Christiansen Beginner
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Posts by Christiansen

    Pollen is made up of individual pollen grains, which are very often stuck together so that we see only the mass, not the individual pollen grain. Sometimes the pollen is not sticky, as in the case of pine trees or in the ragweed—a fertile cause of hay fever. In these, and hundreds of other plants, the wind will blow great clouds of pollen through the air.

    When we stop to consider that a single, or at most a very few pollen grains are all that are necessary—in fact, are all that can be of real service—the enormous wastage of the male fertilizing substance, in order that mating be secured, gives us some idea of how prodigal is nature in this supreme function.

    Calcium is an essential plant food element but its physiological use has not yet been definitely established. It seems to stimulate root-development, and certainly gives vigor and tone to the whole plant. It is commonly believed that calcium is in some way connected with the development of cell-wall material. It has been reported that the stems of grasses and cereal plants become stiffer in the presence of ample calcium, but this may be due to greater turgidity rather than to strengthened cell-walls. Calcium remains in the leaves or stem as the plant ripens, but it is not clear that this has anything to do with the stiffness or weakness of the stem, or straw, of the plant. Experiments with algae have shown that in the absence of calcium salts mitotic cell division takes place, showing that the nucleus functions properly, but the formation of the new transverse cell-wall is retarded. This is the only direct evidence that has been reported that calcium has any connection with cell-wall formation.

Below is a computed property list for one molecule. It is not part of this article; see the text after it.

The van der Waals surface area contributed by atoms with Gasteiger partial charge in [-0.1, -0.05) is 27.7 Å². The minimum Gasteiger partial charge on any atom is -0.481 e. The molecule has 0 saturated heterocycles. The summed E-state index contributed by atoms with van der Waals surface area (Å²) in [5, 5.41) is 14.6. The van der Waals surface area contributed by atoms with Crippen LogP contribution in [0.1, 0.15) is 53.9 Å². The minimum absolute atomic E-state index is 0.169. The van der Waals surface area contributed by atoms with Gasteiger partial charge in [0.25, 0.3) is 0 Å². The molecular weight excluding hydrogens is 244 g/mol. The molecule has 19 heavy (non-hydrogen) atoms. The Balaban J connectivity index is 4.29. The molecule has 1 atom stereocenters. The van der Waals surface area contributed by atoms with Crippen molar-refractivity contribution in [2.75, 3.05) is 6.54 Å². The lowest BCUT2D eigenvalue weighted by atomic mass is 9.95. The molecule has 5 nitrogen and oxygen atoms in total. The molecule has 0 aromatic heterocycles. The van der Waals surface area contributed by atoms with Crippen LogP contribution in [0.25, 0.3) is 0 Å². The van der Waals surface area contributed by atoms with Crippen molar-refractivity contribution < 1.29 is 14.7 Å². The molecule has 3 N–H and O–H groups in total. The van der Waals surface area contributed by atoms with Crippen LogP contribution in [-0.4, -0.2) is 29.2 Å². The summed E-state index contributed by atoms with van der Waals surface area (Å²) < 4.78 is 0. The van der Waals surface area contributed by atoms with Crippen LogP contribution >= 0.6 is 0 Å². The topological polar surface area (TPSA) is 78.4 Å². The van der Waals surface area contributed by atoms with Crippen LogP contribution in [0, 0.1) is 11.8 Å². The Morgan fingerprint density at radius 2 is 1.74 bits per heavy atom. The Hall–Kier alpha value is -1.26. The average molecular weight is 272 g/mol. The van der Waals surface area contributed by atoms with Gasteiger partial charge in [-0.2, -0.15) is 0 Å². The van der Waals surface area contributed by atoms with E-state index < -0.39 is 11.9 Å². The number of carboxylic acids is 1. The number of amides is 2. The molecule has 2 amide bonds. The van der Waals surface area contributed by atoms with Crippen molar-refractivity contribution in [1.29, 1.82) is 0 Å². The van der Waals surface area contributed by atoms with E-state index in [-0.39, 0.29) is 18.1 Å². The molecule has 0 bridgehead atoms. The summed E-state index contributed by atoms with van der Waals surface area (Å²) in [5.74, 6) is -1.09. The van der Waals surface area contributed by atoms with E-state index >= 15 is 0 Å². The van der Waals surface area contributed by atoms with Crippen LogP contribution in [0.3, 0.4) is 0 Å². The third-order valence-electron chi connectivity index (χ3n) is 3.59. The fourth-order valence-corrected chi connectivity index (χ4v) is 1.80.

Stems above ground, which is the most usual form for them, are of many kinds, all serving the purpose of support to the leaves and flowers, and as a means of carrying sap from the roots or underground stems to the upper part of the plant, and also to carry certain foods to the roots from the leaves, of which more anon. In the case of herbs, like goldenrod or daisy, the stem may be apparently all pith on the inside, with only a thin outer coating of harder substance, not unlike bark, but usually green. If we examine the cut-off trunk of a tree, a quite different structure is apparent. Any lumberman can point out at once “heartwood” and “sapwood”, and his distinctions are just as good as those of the scientist, for he says in these two words as plainly as can be said that heartwood is the oldest and sapwood the youngest. The sapwood is nearer the bark and is honeycombed with passages which serve to carry the sap from the roots to the tree top, while just under the bark is the bright, green, living layer, known as cambium, which is renewed each year. The phloem is the carrier for the food made in the leaves to the roots. It is the successive layers of cambium, year after year, that gives to tree trunks their annual rings. The age of almost all trees can be reckoned exactly by counting these, one representing a year’s growth, and the tree’s rate of growth estimated from the closeness of the rings. Fires or droughts, perhaps long forgotten, here find a lasting record in rings so close together as to be all but invisible. The part nearest the center of the trunk is the heartwood, usually quite lifeless, yet in its maturity furnishing us with lumber. It may be and often is completely decayed, without injuring the flow of sap or the life of the tree for many years.